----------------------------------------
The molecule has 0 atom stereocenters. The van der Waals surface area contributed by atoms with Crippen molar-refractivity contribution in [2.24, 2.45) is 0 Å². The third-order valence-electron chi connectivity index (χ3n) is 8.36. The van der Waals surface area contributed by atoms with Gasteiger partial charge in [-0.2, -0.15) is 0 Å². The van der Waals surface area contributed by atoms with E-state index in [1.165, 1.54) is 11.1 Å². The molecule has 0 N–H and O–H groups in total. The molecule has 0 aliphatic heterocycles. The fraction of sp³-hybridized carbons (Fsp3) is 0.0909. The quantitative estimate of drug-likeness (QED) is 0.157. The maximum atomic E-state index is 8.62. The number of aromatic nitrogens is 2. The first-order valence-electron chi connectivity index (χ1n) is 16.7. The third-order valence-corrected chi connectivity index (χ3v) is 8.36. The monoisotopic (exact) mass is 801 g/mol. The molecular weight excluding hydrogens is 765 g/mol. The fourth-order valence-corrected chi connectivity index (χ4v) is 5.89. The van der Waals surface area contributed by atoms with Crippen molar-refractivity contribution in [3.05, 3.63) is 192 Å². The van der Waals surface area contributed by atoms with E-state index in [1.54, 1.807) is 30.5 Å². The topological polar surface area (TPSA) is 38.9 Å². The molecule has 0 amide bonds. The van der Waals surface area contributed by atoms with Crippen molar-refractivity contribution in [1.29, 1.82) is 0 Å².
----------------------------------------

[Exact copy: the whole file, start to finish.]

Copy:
The molecule has 0 atom stereocenters. The van der Waals surface area contributed by atoms with Crippen molar-refractivity contribution in [2.24, 2.45) is 0 Å². The third-order valence-electron chi connectivity index (χ3n) is 8.36. The van der Waals surface area contributed by atoms with Gasteiger partial charge in [-0.2, -0.15) is 0 Å². The van der Waals surface area contributed by atoms with E-state index in [1.165, 1.54) is 11.1 Å². The molecule has 0 N–H and O–H groups in total. The molecule has 0 aliphatic heterocycles. The fraction of sp³-hybridized carbons (Fsp3) is 0.0909. The quantitative estimate of drug-likeness (QED) is 0.157. The maximum atomic E-state index is 8.62. The number of aromatic nitrogens is 2. The first-order valence-electron chi connectivity index (χ1n) is 16.7. The third-order valence-corrected chi connectivity index (χ3v) is 8.36. The monoisotopic (exact) mass is 801 g/mol. The molecular weight excluding hydrogens is 765 g/mol. The fourth-order valence-corrected chi connectivity index (χ4v) is 5.89. The van der Waals surface area contributed by atoms with Crippen molar-refractivity contribution in [3.05, 3.63) is 192 Å². The van der Waals surface area contributed by atoms with E-state index in [1.54, 1.807) is 30.5 Å². The topological polar surface area (TPSA) is 38.9 Å². The molecule has 0 amide bonds. The van der Waals surface area contributed by atoms with Crippen molar-refractivity contribution in [1.29, 1.82) is 0 Å².